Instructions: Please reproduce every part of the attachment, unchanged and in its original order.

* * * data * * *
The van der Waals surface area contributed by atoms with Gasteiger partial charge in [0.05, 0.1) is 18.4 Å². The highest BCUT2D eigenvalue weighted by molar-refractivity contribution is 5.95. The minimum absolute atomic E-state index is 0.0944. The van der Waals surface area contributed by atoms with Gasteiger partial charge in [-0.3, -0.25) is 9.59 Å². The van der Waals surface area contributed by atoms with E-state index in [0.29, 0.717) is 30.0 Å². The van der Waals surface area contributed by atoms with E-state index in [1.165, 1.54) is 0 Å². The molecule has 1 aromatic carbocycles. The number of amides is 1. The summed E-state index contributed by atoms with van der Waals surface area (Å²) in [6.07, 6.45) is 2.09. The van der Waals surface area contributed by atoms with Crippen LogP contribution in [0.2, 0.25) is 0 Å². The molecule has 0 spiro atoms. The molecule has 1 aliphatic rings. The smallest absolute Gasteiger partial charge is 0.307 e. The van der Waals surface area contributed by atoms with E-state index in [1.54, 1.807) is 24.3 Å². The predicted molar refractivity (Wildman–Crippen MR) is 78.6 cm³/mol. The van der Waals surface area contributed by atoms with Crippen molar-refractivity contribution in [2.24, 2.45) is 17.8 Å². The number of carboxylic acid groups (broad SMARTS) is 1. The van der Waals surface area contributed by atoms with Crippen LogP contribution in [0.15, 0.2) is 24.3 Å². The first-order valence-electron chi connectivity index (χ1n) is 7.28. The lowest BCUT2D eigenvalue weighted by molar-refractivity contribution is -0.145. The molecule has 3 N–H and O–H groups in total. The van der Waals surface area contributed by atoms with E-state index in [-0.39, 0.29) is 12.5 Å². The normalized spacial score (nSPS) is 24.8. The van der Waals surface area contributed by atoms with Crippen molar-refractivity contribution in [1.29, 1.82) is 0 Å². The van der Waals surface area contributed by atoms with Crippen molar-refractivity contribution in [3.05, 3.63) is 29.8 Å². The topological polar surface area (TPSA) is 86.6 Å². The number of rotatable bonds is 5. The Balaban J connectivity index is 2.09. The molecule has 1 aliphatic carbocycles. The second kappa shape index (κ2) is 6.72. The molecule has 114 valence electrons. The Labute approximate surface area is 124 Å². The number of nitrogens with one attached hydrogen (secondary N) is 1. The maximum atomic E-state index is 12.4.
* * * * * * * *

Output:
The van der Waals surface area contributed by atoms with Gasteiger partial charge in [0.05, 0.1) is 18.4 Å². The highest BCUT2D eigenvalue weighted by molar-refractivity contribution is 5.95. The minimum absolute atomic E-state index is 0.0944. The van der Waals surface area contributed by atoms with Gasteiger partial charge in [-0.3, -0.25) is 9.59 Å². The van der Waals surface area contributed by atoms with E-state index in [0.29, 0.717) is 30.0 Å². The van der Waals surface area contributed by atoms with E-state index in [1.165, 1.54) is 0 Å². The molecule has 1 aromatic carbocycles. The number of amides is 1. The summed E-state index contributed by atoms with van der Waals surface area (Å²) in [6.07, 6.45) is 2.09. The van der Waals surface area contributed by atoms with Crippen LogP contribution in [0.2, 0.25) is 0 Å². The molecule has 0 spiro atoms. The molecule has 1 aliphatic rings. The smallest absolute Gasteiger partial charge is 0.307 e. The van der Waals surface area contributed by atoms with E-state index in [1.54, 1.807) is 24.3 Å². The predicted molar refractivity (Wildman–Crippen MR) is 78.6 cm³/mol. The van der Waals surface area contributed by atoms with Crippen molar-refractivity contribution in [2.24, 2.45) is 17.8 Å². The number of carboxylic acid groups (broad SMARTS) is 1. The van der Waals surface area contributed by atoms with Crippen LogP contribution in [0.15, 0.2) is 24.3 Å². The first-order valence-electron chi connectivity index (χ1n) is 7.28. The lowest BCUT2D eigenvalue weighted by molar-refractivity contribution is -0.145. The molecule has 3 N–H and O–H groups in total. The van der Waals surface area contributed by atoms with E-state index in [-0.39, 0.29) is 12.5 Å². The normalized spacial score (nSPS) is 24.8. The van der Waals surface area contributed by atoms with Crippen molar-refractivity contribution in [1.29, 1.82) is 0 Å². The van der Waals surface area contributed by atoms with Crippen molar-refractivity contribution in [3.05, 3.63) is 29.8 Å². The topological polar surface area (TPSA) is 86.6 Å². The number of rotatable bonds is 5. The Balaban J connectivity index is 2.09. The molecule has 1 aliphatic carbocycles. The second kappa shape index (κ2) is 6.72. The molecule has 114 valence electrons. The Labute approximate surface area is 124 Å². The number of nitrogens with one attached hydrogen (secondary N) is 1. The maximum atomic E-state index is 12.4.